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From TFA, 'Leon Lederman
www.operatingthetan.com for more information"
Quoting from http://www.depmed.ualberta.ca/dca/
DCA is an odourless, colourless, inexpensive, relatively non-toxic, small molecule. And researchers at the University of Alberta believe it may soon be used as an effective treatment for many forms of cancer.
Dr. Evangelos Michelakis, a professor at the U of A Department of Medicine, has shown that dichloroacetate (DCA) causes regression in several cancers, including lung, breast, and brain tumors.
Michelakis and his colleagues, including post-doctoral fellow Dr. Sebastian Bonnet, have published the results of their research in the journal Cancer Cell.
Scientists and doctors have used DCA for decades to treat children with inborn errors of metabolism due to mitochondrial diseases. Mitochondria, the energy producing units in cells, have been connected with cancer since the 1930s, when researchers first noticed that these organelles dysfunction when cancer is present.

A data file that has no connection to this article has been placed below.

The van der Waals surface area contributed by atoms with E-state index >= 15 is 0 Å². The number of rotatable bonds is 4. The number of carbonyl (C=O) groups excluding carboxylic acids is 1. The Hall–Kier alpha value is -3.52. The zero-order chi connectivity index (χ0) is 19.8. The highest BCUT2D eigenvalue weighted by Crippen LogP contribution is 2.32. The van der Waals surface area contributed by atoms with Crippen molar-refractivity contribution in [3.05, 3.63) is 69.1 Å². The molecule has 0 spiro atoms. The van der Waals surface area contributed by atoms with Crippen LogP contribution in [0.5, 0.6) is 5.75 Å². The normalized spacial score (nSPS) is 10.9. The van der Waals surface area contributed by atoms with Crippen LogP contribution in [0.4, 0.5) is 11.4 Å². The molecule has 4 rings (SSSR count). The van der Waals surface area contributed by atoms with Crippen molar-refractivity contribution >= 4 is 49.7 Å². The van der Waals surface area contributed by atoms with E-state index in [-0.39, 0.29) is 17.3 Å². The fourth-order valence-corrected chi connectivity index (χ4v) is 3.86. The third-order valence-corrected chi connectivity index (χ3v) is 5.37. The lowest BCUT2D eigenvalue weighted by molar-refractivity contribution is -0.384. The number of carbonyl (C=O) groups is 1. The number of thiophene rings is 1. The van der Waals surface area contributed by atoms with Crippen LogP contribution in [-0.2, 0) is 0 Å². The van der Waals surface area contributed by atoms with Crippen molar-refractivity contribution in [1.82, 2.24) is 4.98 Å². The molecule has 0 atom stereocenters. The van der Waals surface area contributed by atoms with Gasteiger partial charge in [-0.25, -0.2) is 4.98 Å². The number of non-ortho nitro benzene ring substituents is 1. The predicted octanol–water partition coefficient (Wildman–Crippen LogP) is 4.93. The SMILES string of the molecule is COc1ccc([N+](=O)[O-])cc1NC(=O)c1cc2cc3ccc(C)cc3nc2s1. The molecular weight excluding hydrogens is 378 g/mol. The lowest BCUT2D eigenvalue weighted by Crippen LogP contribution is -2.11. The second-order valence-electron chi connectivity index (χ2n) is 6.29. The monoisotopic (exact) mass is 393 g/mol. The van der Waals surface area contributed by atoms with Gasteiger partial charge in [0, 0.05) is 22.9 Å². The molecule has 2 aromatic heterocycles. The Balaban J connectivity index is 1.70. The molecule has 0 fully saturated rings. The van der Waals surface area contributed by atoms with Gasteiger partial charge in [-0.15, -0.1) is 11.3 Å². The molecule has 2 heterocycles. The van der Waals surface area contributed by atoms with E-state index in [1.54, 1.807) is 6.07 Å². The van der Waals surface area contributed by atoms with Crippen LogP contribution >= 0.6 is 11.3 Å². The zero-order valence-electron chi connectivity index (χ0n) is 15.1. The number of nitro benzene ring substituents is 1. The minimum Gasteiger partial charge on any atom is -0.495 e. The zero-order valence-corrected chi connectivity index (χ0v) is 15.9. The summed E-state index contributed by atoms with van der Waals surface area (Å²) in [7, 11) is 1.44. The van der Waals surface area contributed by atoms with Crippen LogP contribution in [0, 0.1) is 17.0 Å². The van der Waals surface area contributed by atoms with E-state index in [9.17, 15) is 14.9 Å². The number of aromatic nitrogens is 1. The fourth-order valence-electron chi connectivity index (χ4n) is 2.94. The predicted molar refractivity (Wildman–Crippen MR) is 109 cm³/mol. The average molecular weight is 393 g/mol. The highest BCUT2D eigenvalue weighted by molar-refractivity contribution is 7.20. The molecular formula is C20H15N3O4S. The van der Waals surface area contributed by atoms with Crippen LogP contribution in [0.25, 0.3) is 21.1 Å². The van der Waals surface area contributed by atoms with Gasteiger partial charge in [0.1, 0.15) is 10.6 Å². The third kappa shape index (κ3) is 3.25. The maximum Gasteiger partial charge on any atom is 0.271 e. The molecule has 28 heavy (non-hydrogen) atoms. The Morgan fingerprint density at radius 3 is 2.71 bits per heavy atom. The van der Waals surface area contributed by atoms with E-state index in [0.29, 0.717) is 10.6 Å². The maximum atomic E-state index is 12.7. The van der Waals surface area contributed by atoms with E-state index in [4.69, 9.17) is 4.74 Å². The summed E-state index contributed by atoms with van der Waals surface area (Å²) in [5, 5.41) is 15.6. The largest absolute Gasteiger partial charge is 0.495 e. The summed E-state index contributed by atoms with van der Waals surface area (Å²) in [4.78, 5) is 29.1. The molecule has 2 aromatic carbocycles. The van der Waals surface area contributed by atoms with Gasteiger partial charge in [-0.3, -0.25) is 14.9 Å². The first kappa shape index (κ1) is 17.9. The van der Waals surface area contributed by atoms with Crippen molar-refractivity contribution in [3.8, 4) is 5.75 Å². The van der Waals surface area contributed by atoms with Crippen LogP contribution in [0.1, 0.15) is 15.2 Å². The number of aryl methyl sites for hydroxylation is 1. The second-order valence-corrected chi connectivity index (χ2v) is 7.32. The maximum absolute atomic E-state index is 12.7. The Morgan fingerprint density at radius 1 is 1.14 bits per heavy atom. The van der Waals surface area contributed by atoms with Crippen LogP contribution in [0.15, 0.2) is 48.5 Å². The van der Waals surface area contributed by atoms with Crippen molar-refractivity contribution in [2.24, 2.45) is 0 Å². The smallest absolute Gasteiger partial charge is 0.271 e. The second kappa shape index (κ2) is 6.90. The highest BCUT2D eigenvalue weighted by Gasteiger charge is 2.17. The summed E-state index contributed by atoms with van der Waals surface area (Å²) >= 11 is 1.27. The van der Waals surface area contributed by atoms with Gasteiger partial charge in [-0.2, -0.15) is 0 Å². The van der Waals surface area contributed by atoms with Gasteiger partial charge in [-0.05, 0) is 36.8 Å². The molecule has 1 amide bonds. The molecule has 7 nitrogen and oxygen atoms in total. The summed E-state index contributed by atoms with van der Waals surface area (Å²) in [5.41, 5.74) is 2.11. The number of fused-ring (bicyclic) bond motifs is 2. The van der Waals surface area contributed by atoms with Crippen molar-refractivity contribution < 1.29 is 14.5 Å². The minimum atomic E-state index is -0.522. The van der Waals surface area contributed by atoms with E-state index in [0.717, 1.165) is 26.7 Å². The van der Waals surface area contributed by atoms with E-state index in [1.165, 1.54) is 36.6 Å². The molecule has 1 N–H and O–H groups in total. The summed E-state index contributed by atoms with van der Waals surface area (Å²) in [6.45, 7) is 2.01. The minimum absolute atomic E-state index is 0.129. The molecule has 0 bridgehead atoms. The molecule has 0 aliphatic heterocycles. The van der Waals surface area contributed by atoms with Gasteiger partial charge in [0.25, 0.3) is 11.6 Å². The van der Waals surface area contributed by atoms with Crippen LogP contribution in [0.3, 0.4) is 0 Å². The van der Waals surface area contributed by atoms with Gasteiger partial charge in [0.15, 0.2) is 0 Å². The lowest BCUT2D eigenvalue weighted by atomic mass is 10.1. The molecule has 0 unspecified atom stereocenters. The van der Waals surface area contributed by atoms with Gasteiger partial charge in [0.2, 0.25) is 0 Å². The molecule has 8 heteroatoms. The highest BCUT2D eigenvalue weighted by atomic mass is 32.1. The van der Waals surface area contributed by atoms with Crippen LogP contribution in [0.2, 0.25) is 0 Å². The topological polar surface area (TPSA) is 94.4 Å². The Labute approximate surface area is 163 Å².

Until recently, researchers believed that cancer-affected mitochondria are permanently damaged and that this damage is the result, not the cause, of the cancer. But Michelakis, a cardiologist, questioned this belief and began testing DCA, which activates a critical mitochondrial enzyme, as a way to "revive" cancer-affected mitochondria.
The results astounded him.
Michelakis and his colleagues found that DCA normalized the mitochondrial function in many cancers, showing that their function was actively suppressed by the cancer but was not permanently damaged by it.
More importantly, they found that the normalization of mitochondrial function resulted in a significant decrease in tumor growth both in test tubes and in animal models. Also, they noted that DCA, unlike most currently used chemotherapies, did not have any effects on normal, non-cancerous tissues.
"I think DCA can be selective for cancer because it attacks a fundamental process in cancer development that is unique to cancer cells," Michelakis said. "One of the really exciting things about this compound is that it might be able to treat many different forms of cancer".